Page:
Naevus of Ota is a colored skin marking of slate-brown or blue/grey coloring. It is an unusual birthmark in which the melanocytes (pigment cells) are found deeper than normal (in the dermis instead of the epidermis). This is also known as dermal melanocytosis.
It is not known why these naevus occur. Specific mutations have been detected within the dermal melanocytes.
Naevus of Ota is common and is present at birth in 50% of cases but may appear during adolescence or adult life. Thus, researchers suggest hormones play a part in their development.
Treatment of a naevus of Ota is usually cosmetic camouflage to cover the disfiguring markings. Laser treatment (usually using 1064nm Q switched Nd: YAG or QaS ruby laser) and intense pulsed light (IPL) work by destroying the dermal melanocytes. Multiple treatments are necessary, often with a combination of devices. Laser treatment is more effective in light-skinned individuals than in those with dark skin. Unfortunately, recurrence is common after clearance, sometimes resulting in a darker hue.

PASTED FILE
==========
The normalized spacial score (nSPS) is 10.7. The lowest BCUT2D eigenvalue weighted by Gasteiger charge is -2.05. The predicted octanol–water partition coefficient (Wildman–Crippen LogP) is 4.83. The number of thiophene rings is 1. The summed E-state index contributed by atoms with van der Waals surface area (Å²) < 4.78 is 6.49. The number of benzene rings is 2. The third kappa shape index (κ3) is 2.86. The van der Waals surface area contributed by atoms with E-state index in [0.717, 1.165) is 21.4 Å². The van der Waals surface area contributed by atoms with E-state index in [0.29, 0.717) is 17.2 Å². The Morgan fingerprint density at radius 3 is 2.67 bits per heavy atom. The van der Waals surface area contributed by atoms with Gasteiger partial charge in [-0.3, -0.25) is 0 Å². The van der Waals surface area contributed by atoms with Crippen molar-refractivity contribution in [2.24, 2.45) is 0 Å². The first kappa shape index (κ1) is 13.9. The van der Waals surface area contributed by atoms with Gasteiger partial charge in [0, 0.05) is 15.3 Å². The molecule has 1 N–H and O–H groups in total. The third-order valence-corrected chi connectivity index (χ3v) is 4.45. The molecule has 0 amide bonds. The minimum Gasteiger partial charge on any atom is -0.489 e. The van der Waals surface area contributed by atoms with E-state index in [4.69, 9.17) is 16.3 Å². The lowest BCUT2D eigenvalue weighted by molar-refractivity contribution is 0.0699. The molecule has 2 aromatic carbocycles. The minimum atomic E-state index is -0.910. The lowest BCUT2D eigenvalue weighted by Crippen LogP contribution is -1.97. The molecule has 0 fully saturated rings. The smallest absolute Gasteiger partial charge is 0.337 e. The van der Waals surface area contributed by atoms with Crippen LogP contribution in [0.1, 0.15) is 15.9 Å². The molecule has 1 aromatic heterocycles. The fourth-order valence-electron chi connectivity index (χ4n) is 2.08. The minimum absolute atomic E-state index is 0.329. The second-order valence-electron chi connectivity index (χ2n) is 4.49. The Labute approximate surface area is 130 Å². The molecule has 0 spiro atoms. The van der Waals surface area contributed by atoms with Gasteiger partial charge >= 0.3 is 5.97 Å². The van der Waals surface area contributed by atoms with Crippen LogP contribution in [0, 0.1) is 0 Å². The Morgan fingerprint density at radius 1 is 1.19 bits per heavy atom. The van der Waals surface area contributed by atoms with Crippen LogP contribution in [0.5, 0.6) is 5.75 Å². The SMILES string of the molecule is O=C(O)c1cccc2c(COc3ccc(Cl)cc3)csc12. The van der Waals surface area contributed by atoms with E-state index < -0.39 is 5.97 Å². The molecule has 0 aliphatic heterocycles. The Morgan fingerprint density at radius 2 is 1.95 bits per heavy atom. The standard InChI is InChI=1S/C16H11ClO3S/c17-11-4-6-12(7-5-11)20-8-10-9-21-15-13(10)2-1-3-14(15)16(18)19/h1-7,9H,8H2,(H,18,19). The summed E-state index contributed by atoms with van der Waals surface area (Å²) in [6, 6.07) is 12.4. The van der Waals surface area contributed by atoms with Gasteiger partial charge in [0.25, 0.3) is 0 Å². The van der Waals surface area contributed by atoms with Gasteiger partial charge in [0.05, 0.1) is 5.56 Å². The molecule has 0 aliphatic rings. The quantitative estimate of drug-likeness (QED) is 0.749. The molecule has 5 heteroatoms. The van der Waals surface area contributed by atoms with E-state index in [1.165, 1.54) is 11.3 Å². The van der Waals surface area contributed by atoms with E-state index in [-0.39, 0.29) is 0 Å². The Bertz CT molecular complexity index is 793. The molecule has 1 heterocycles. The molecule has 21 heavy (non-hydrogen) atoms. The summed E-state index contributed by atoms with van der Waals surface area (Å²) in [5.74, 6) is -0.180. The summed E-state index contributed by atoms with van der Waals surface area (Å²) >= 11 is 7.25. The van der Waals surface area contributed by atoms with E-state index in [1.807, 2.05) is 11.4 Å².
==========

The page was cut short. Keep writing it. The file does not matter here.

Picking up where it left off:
If the eye is affected, arrange for a regular eye examination to detect glaucoma. You should see a dermatologist if there is any change in the naevus, especially if you are fair-skinned.